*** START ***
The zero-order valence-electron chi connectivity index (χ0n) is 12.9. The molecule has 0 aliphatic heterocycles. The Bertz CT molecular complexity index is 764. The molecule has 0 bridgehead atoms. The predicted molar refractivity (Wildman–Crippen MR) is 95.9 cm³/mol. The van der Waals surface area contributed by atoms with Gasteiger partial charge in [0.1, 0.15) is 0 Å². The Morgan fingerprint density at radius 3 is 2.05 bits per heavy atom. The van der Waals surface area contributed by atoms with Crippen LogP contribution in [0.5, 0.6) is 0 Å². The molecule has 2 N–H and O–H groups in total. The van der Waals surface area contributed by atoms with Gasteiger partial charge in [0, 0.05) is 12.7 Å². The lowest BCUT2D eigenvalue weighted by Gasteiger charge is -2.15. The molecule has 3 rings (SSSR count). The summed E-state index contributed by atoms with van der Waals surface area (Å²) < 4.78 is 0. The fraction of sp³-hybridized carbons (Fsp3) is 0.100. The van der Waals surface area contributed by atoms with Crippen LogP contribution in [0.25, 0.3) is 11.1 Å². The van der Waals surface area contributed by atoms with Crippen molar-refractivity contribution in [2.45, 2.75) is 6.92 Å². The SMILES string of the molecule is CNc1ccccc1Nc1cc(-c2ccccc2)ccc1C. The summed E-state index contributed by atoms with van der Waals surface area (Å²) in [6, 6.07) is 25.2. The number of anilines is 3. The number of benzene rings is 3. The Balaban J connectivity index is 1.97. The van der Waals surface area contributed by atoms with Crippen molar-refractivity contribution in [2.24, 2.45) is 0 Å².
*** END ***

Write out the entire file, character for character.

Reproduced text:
The zero-order valence-electron chi connectivity index (χ0n) is 12.9. The molecule has 0 aliphatic heterocycles. The Bertz CT molecular complexity index is 764. The molecule has 0 bridgehead atoms. The predicted molar refractivity (Wildman–Crippen MR) is 95.9 cm³/mol. The van der Waals surface area contributed by atoms with Gasteiger partial charge in [0.1, 0.15) is 0 Å². The Morgan fingerprint density at radius 3 is 2.05 bits per heavy atom. The van der Waals surface area contributed by atoms with Crippen LogP contribution in [0.5, 0.6) is 0 Å². The molecule has 2 N–H and O–H groups in total. The van der Waals surface area contributed by atoms with Gasteiger partial charge in [0, 0.05) is 12.7 Å². The lowest BCUT2D eigenvalue weighted by Gasteiger charge is -2.15. The molecule has 3 rings (SSSR count). The summed E-state index contributed by atoms with van der Waals surface area (Å²) < 4.78 is 0. The fraction of sp³-hybridized carbons (Fsp3) is 0.100. The van der Waals surface area contributed by atoms with Crippen LogP contribution in [0.25, 0.3) is 11.1 Å². The van der Waals surface area contributed by atoms with Crippen molar-refractivity contribution in [2.45, 2.75) is 6.92 Å². The SMILES string of the molecule is CNc1ccccc1Nc1cc(-c2ccccc2)ccc1C. The summed E-state index contributed by atoms with van der Waals surface area (Å²) in [6, 6.07) is 25.2. The number of anilines is 3. The number of benzene rings is 3. The Balaban J connectivity index is 1.97. The van der Waals surface area contributed by atoms with Crippen molar-refractivity contribution in [2.24, 2.45) is 0 Å².